PITTSFIELD — The City Council has taken a unanimous stand in favor of striking Verizon workers and against "greedy corporations" that outsource jobs to overseas locations.

About two dozen members of the International Brotherhood of Electrical Workers attended the council meeting Tuesday to hear debate on a proposed resolution in favor of the strikers submitted by council Vice President John Krol and Councilor at large Peter White.

"Many of us have seen our friends and neighbors picketing," Krol said, referring to members of Verizon unions striking over stalled contract talks. IBEW members, and those represented by the Communications Workers of America, say the communications giant is seeking leeway to send more call center jobs out of the country and to reduce current benefits for remaining American employees.

"This is just one piece of a bigger picture," Krol said, also involving international trade agreements like the Trans-Pacific Partnership trade proposal, which the council earlier voted to oppose. He said the trends involve "corporate American culture degrading the middle class," and by extension, weakening the city's middle class taxpayer base as it faces increasingly tight budgets.

White said the picketers, who have lost their health insurance during the 42-day strike, "are taking a stand that many of us might not" and should be supported. "We need to stand up if we are going to keep these jobs here in Pittsfield, here in Berkshire County, and here in the United States," he said.


Christine Casino, treasurer of Local 2324 of the IBEW, told councilors that the strike "is not about wages," but is over company plans to outsource additional jobs to call centers in the Philippines, Mexico or elsewhere and to reduce current benefits for American employees. "This is about keeping middle class jobs," she said.

The union official also said strikers have lost their health insurance and are struggling during the work stoppage. She appealed for help with a food bank for workers and families being set up by the union.

Shortly following the walkout, company issued a statement, stating in part, "Despite Verizon's goodfaith efforts to get to new labor contracts, CWA and IBEW leaders, unwilling to make an agreement or even seek the assistance of Federal Mediation and Conciliation Service, have called a strike."

U.S. Secretary of Labor Thomas E. Perez recently called for renewed talks with a federal mediator, and those reportedly are still in progress, while both sides have agreed not to comment on the negotiations.

Sticking points in the talks include job relocations, offshoring call-center jobs, pensions and healthcare coverage.

In the Northeast, about 39,000 employees are on strike. Pittsfield has now joined more than a dozen communities in the region expressing support for the unions.

Casino also said Tuesday that replacement workers recently hired by Verizon to maintain company infrastructure have created public safety concerns — including a utility pole on West Housatonic Street that was shattered and left hanging after an accident and had yet to be replaced after 11 days.

Speaking shortly after the council voted 11-0 to support the support resolution, Casino said about 95 employees, including about 45 technician workers in the CWA, are involved in the strike in Berkshire County.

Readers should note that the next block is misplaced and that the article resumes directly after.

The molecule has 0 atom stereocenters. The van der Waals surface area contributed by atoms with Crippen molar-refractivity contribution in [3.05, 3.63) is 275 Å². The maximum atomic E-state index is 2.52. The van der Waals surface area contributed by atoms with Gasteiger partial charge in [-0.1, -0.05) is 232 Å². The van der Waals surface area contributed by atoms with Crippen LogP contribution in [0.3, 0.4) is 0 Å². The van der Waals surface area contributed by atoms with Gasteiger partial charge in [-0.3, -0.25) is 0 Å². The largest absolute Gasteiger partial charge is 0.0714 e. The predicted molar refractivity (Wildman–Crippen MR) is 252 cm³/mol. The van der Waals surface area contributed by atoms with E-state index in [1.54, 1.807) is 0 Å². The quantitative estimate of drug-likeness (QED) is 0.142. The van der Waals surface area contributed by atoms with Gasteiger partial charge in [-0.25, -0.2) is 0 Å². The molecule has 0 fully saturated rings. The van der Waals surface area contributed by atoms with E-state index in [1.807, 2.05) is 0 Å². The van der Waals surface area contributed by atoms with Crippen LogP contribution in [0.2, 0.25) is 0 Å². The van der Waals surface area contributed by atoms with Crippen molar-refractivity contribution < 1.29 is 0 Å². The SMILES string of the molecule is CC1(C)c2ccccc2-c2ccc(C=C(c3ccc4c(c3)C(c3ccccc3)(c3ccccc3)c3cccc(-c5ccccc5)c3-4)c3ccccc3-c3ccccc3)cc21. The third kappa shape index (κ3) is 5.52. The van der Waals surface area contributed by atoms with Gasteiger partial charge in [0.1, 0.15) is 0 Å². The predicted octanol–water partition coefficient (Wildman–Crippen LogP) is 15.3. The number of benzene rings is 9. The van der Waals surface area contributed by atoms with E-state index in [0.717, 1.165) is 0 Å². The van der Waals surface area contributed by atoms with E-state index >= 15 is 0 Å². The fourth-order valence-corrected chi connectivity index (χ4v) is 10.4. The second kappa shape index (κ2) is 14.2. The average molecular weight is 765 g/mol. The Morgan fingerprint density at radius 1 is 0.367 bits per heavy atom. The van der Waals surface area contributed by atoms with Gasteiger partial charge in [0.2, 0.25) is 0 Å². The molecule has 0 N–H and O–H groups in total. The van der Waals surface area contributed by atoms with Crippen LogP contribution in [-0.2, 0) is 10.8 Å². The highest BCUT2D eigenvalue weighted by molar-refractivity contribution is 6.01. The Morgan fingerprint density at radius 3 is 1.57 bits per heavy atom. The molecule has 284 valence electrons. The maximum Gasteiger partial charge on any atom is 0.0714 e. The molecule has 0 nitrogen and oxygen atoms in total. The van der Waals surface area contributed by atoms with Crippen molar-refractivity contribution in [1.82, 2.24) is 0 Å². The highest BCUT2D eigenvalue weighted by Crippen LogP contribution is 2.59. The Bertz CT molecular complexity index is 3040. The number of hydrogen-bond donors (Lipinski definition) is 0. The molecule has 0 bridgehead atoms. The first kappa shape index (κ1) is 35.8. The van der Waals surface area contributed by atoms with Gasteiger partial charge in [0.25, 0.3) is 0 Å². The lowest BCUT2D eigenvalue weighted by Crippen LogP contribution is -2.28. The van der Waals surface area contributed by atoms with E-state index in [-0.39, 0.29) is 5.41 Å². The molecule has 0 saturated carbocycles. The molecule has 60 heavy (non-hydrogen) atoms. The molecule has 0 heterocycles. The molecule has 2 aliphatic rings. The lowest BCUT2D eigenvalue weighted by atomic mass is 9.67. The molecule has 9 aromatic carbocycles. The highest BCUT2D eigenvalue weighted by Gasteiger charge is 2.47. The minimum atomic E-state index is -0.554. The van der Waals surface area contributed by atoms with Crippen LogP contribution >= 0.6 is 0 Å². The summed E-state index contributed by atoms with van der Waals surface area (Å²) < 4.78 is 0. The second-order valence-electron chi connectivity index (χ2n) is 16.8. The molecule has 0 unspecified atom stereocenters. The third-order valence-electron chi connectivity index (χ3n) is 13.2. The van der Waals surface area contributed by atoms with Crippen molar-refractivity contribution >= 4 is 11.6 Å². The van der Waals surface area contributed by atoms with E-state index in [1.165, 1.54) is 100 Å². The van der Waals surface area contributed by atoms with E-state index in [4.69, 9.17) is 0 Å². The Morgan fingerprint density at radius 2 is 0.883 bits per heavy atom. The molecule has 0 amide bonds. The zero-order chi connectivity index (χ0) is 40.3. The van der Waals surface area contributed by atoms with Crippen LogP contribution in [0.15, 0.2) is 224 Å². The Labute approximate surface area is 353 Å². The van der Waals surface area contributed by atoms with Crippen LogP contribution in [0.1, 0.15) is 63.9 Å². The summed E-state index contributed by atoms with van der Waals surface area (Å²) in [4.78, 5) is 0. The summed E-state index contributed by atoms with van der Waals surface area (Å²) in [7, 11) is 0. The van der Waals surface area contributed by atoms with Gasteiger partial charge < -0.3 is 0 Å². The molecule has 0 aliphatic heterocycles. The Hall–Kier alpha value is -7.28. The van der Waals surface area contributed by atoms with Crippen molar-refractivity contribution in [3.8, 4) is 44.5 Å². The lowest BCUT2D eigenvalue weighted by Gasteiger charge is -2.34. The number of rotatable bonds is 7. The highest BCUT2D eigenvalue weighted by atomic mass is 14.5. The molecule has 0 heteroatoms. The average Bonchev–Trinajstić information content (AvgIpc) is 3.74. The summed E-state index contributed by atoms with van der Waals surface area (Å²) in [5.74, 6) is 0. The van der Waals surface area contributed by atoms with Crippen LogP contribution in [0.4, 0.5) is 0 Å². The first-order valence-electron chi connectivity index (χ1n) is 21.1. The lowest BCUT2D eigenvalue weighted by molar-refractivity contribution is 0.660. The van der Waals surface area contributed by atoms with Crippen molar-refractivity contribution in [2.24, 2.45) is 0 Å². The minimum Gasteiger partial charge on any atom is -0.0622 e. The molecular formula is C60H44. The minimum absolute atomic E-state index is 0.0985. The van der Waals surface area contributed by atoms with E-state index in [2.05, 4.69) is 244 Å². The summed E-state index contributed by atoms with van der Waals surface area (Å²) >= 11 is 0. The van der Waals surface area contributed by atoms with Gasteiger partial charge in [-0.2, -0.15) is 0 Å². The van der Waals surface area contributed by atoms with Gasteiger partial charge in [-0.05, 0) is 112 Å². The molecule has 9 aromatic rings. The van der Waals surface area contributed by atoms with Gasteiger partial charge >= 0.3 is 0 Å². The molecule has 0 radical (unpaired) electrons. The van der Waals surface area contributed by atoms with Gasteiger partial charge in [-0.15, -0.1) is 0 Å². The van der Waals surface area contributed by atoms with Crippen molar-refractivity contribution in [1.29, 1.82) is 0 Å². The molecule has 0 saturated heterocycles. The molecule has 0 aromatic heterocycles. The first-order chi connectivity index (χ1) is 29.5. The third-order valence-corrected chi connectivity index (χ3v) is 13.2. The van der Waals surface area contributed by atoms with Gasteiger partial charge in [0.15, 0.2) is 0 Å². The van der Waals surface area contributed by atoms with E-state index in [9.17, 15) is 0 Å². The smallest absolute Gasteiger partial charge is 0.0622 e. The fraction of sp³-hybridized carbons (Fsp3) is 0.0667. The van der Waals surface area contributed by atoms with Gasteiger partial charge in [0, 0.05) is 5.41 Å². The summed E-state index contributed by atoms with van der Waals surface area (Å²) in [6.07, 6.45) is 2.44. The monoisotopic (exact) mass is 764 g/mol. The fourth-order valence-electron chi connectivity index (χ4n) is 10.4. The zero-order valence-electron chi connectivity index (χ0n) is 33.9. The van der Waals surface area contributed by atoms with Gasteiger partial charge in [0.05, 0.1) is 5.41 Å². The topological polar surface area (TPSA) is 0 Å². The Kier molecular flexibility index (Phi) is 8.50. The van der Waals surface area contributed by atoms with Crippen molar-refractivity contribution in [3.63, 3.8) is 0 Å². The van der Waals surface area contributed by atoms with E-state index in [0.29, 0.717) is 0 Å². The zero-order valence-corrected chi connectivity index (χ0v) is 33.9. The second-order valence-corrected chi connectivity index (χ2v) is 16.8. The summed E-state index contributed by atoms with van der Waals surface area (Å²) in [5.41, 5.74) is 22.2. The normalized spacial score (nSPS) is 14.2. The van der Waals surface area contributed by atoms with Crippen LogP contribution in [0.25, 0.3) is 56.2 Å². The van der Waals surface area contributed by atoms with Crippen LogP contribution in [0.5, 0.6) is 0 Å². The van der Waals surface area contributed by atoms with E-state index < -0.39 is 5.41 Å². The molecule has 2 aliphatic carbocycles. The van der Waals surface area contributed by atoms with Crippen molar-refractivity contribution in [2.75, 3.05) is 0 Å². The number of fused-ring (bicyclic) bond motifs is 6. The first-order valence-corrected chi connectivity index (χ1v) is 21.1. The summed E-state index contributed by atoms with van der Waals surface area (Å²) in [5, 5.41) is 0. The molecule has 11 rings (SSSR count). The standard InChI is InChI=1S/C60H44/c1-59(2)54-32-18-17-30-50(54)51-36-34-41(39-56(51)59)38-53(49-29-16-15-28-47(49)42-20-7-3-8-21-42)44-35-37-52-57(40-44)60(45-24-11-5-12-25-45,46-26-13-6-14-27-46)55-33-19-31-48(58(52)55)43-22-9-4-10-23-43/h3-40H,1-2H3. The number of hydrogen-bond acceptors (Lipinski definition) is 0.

Also speaking in support of the union members was Sheila Irvin, chairwoman of the city Community Development Board and long active in the Pittsfield teachers union; Elizabeth Recko-Morrison, Berkshire Community College campus director of the Massachusetts Community College Council, the faculty union, and her husband, Brian Morrison, president of the Berkshire Central Labor Council.

Verizon is "a highly profitable" company, Irvin said, in part on prospering "the backs of its workers," and "has neglected services and infrastructure" in this area and elsewhere.

"Solid middle class citizens need to show support," Elizabeth Recko-Morrison said.

Brian Morrison said, "This is a perfect example of corporate America outsourcing jobs."

Councilor Donna Todd Rivers stressed that the strike is "not for wage increases" but to protect middle class jobs in the U.S.

Councilor Nicholas Caccamo described the union members as "a group of people standing up to greedy corporations," which he noted has become a national issue during the presidential campaign.

"We really need to send a strong message to corporate America," and to elected leaders in Boston and Washington, said Councilor Kathleen Amuso.

The walkout began in mid-April in nine states in the region, including Massachusetts. In Pittsfield, workers have been picketing a Verizon facility at Federal Street and Wendell Avenue Extension, near City Hall.

The local union food pantry, set up by the Berkshire Central Labor Council, is located at the IUE/CWA Local 255 Kennedy Hall, 789 Tyler St. Non-perishable food donations are being sought from union members and the community.

Also on Tuesday, the council formally accepted a $20,086 gift from Haddad Dealerships of the Berkshires for the Pittsfield Community Connection program for teens at risk of gangs or violence, and tabled until June 14 a request from Councilors Lisa Tully and Amuso for a presentation from officials planning the Berkshire Innovation Center, which is stalled over a funding gap for the project planned at the William Stanley Business Park.

Contact Jim Therrien at 413-496-6247.